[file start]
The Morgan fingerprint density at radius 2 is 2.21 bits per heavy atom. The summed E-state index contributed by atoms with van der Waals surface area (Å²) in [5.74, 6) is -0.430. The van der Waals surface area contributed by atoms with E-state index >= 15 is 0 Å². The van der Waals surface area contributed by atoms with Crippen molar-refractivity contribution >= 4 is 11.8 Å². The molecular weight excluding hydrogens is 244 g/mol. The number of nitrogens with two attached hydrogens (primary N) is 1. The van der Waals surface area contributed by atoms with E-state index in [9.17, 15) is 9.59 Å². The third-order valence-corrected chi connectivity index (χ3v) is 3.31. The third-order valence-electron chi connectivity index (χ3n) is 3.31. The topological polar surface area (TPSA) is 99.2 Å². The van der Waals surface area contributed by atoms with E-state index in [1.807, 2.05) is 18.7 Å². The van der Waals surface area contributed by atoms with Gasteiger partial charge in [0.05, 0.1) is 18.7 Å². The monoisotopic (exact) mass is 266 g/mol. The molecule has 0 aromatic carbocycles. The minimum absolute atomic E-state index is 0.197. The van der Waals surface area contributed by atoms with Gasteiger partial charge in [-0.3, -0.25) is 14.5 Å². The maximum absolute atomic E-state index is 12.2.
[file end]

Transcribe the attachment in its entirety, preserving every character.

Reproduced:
The Morgan fingerprint density at radius 2 is 2.21 bits per heavy atom. The summed E-state index contributed by atoms with van der Waals surface area (Å²) in [5.74, 6) is -0.430. The van der Waals surface area contributed by atoms with E-state index >= 15 is 0 Å². The van der Waals surface area contributed by atoms with Crippen molar-refractivity contribution >= 4 is 11.8 Å². The molecular weight excluding hydrogens is 244 g/mol. The number of nitrogens with two attached hydrogens (primary N) is 1. The van der Waals surface area contributed by atoms with E-state index in [9.17, 15) is 9.59 Å². The third-order valence-corrected chi connectivity index (χ3v) is 3.31. The third-order valence-electron chi connectivity index (χ3n) is 3.31. The topological polar surface area (TPSA) is 99.2 Å². The van der Waals surface area contributed by atoms with E-state index in [1.807, 2.05) is 18.7 Å². The van der Waals surface area contributed by atoms with Gasteiger partial charge in [0.05, 0.1) is 18.7 Å². The monoisotopic (exact) mass is 266 g/mol. The molecule has 0 aromatic carbocycles. The minimum absolute atomic E-state index is 0.197. The van der Waals surface area contributed by atoms with Gasteiger partial charge in [-0.3, -0.25) is 14.5 Å². The maximum absolute atomic E-state index is 12.2.